4. Unique Animal Life
There are chances of running into a deer while driving down a road if you live in the United States. And once you begin living in Australia, it will probably be a kangaroo that you find yourself driving by. You’ll get to visit a koala preserve, come to know some wombats, and we can’t forget about the Tasmanian devil. Excluding opossums and wallabies, Australia is the only country in the world where you’ll come across marsupials almost every day.
5. Easy Citizenship Process
If your goal is to pursue citizenship, then you must become a permanent resident once you begin living in Australia. Contrary to what you go through in other countries with a similar standard of living, the processes that you must follow are more straightforward. You will have to give proof of your fluency in English, and there is a requirement for you to have lived in the country for the past 48 months. After that, you’ll have to pay the fees, which are under $500, and then pass the citizenship test.
Cons of Living in Australia
1. Living Expenses
Along with a high standard of living, Australia also has a high cost of living, where the prices for food and utilities are likely to be higher than what you’re used to. Unless you’ve already planned this in your budget this could turn out to be a shocker, even if you’re moving in with the offer of a well-paid job. It should also be noted that private health insurance is rather costly if you don’t have coverage signed with the state Medicare system.
2. Challenging Housing Market
Known for being among the hottest housing markets in the world, Australia is reaching one of the quickest rates of any other country since 2008. Having survived the financial crisis without much difficulty, the value of the economy of this country never really quivered like it did in Europe and the United States. You will notice that it takes a significant investment to get a down payment even if you move to one of the rural areas of the country.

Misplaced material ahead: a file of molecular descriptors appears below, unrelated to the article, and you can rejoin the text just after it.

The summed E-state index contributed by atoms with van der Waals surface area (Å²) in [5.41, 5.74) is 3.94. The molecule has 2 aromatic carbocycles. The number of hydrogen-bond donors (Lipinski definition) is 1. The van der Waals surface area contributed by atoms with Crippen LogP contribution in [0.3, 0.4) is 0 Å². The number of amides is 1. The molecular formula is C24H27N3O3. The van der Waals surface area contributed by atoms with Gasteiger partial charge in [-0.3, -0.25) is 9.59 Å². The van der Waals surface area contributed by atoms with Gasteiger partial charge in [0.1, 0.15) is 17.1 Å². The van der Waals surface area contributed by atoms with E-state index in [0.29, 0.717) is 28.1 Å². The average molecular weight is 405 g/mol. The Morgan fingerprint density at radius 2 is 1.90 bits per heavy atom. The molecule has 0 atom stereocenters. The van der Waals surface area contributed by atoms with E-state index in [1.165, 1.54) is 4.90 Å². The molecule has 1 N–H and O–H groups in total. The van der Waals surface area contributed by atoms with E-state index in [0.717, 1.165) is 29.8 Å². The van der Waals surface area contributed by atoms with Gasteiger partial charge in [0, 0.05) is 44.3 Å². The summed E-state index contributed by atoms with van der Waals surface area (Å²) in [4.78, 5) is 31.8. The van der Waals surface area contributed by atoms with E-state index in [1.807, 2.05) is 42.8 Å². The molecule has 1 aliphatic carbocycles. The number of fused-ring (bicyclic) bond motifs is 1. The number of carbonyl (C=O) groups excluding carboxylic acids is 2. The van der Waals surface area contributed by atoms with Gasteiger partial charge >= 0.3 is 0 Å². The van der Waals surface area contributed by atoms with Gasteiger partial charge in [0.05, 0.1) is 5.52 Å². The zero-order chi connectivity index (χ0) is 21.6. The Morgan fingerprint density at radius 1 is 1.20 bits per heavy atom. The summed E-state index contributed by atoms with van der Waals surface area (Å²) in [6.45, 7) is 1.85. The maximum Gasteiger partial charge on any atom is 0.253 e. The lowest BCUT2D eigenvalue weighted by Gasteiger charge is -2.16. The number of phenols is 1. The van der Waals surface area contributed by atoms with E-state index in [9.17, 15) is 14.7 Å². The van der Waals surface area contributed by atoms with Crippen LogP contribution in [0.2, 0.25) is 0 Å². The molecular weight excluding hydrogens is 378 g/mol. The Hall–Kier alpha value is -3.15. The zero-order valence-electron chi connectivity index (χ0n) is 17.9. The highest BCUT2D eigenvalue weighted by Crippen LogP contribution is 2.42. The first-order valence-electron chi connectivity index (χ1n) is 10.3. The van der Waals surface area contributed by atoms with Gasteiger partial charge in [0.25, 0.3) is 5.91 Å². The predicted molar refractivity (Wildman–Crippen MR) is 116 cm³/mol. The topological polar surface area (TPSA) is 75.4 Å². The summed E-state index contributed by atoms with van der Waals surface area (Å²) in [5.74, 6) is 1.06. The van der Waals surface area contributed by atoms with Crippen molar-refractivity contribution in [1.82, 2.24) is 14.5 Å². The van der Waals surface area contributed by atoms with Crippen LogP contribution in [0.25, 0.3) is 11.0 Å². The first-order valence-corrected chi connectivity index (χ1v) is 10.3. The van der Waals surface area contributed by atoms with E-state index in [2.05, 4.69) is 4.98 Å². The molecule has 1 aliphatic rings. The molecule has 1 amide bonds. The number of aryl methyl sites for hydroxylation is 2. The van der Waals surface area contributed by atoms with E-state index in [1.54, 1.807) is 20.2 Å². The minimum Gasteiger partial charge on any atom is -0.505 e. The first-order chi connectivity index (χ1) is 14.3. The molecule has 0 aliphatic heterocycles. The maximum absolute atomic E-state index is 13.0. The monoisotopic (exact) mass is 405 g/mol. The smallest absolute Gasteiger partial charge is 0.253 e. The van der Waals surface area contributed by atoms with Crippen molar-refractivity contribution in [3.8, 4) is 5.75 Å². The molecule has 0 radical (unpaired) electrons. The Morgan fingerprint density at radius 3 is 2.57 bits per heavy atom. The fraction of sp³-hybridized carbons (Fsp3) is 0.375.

3. Isolated Living Experience
Because of its unique geographical position, Australia serves as its own country and so there are no land-based borders formally attached to manage when you begin living here. There are a few countries that share a maritime border with Australia, counting New Zealand, Indonesia, and the Solomon Islands, but there is more isolation to handle here as compared to other parts of the world.
You’ll be experiencing this problem because of the distance that occurs between many of the cities in Australia as well. Perth, which is situated along the western coast of the country, is more than 1,000 miles away from the other important cities of the country. There are time zone differences to maintain like there are in the U.S. also, you’ll have to consider their location time too.
4. Summer Christmas can be Unusual
For many people, the very essence of Christmas might mean snow. From snow angels and snowmen to snow forts and snowball fights, everything comes under the Christmas charm. Snuggling with your loved ones in comfy pajamas while enjoying hot chocolate and warm cookies, the idea just goes on.